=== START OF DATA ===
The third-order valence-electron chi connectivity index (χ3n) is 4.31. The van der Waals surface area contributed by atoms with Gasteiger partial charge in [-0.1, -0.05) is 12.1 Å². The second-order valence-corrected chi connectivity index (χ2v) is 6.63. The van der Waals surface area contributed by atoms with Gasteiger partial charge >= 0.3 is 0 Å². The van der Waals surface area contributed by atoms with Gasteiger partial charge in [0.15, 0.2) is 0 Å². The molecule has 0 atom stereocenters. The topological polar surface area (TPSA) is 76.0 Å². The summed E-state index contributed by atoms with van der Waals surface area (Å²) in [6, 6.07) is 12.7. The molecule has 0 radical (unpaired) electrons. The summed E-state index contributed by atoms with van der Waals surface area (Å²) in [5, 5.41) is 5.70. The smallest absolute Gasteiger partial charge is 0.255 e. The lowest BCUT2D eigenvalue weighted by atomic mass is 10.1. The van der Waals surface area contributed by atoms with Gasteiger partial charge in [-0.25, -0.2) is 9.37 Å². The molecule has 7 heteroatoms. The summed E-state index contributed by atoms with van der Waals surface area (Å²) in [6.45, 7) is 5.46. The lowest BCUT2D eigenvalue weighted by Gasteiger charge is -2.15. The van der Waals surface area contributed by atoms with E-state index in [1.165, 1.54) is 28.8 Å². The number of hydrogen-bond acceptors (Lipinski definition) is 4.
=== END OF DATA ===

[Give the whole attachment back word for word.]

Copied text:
The third-order valence-electron chi connectivity index (χ3n) is 4.31. The van der Waals surface area contributed by atoms with Gasteiger partial charge in [-0.1, -0.05) is 12.1 Å². The second-order valence-corrected chi connectivity index (χ2v) is 6.63. The van der Waals surface area contributed by atoms with Gasteiger partial charge >= 0.3 is 0 Å². The van der Waals surface area contributed by atoms with Gasteiger partial charge in [0.15, 0.2) is 0 Å². The molecule has 0 atom stereocenters. The topological polar surface area (TPSA) is 76.0 Å². The summed E-state index contributed by atoms with van der Waals surface area (Å²) in [6, 6.07) is 12.7. The molecule has 0 radical (unpaired) electrons. The summed E-state index contributed by atoms with van der Waals surface area (Å²) in [5, 5.41) is 5.70. The smallest absolute Gasteiger partial charge is 0.255 e. The lowest BCUT2D eigenvalue weighted by atomic mass is 10.1. The van der Waals surface area contributed by atoms with Gasteiger partial charge in [-0.25, -0.2) is 9.37 Å². The molecule has 7 heteroatoms. The summed E-state index contributed by atoms with van der Waals surface area (Å²) in [6.45, 7) is 5.46. The lowest BCUT2D eigenvalue weighted by Gasteiger charge is -2.15. The van der Waals surface area contributed by atoms with E-state index in [1.165, 1.54) is 28.8 Å². The number of hydrogen-bond acceptors (Lipinski definition) is 4.